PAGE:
The Supreme Court is taking up a case centered on Internet platform liability, or lack of it, for things posted on those platforms by users. Wall Street Journal editors asked a couple of questions on the matter.
But are internet sites liable for the algorithms they use to sort and present content?
Liable for the algorithms in the legal sense? That’s an open question, and the Supremes are likely to answer it Gonzalez v Google, albeit unusefully narrowly.
However, the Internet sites most assuredly are responsible for the algorithms and what the algorithms sort and present. Those algorithms, after all, were written by the Internet sites’ human employees.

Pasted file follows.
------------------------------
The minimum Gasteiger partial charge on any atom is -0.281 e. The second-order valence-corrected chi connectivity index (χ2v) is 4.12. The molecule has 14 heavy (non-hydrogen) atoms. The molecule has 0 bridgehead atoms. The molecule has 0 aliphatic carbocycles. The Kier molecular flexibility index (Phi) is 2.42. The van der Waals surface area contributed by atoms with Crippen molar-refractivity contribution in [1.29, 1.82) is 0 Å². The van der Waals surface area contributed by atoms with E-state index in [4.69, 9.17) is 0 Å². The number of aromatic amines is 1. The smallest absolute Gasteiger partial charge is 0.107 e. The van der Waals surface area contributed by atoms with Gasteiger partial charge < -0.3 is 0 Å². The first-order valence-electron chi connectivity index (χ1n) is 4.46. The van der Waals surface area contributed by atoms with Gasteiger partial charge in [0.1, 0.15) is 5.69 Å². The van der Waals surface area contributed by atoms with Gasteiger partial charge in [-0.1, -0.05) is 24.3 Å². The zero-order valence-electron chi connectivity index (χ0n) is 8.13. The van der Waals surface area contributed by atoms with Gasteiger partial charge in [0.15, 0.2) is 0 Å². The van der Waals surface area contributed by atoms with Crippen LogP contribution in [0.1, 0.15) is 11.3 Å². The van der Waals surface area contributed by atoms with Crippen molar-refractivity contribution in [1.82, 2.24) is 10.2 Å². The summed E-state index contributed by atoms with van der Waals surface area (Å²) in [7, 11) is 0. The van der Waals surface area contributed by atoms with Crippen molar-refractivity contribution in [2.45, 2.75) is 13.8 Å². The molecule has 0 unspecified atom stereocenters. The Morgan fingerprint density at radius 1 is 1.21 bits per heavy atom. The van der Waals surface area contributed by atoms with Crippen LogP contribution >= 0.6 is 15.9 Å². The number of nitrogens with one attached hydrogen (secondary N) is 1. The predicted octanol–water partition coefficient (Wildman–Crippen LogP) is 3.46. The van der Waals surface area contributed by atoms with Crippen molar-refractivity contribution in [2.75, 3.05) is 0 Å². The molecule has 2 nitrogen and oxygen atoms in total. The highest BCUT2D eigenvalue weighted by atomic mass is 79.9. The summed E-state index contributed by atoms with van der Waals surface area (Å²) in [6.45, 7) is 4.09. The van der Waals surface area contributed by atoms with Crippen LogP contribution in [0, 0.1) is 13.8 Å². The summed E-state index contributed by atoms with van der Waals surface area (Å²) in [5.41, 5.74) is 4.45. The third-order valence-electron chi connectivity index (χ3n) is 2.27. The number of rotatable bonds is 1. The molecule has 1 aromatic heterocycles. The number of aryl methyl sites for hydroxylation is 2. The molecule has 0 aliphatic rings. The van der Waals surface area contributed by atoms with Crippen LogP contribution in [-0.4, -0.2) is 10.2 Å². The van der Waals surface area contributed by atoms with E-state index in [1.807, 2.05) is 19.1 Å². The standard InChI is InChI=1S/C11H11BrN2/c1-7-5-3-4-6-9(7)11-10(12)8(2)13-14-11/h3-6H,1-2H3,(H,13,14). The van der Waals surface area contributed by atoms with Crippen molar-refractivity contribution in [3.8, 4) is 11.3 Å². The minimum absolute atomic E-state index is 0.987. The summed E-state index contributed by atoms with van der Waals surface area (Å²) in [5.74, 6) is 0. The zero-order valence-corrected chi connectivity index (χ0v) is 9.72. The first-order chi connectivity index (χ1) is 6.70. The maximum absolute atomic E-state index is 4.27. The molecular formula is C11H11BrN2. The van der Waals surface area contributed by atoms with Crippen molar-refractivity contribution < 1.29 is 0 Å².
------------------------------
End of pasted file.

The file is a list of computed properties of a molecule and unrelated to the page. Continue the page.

On the other hand,
Do social-media sites have immunity for fact-checks they append to disputed posts? What if search engines use language models to directly answer user queries, with text synthesized from the web?
Absolutely, they do not have immunity. This is the social-media site doing after-the-fact commenting on the legitimacy of what a user has posted, and so the site is creating its own liability with that after-the-fact legitimacy-checking. Keep in mind, too, those search engines, language models, and text synthesizing algorithms all are written by human employees of those social-media sites. Since that software does only what the human programmers code it to do, and those human programmers code what the site employs them to do, the use of that after-the-fact software deepens the social-media sites’ lack of immunity.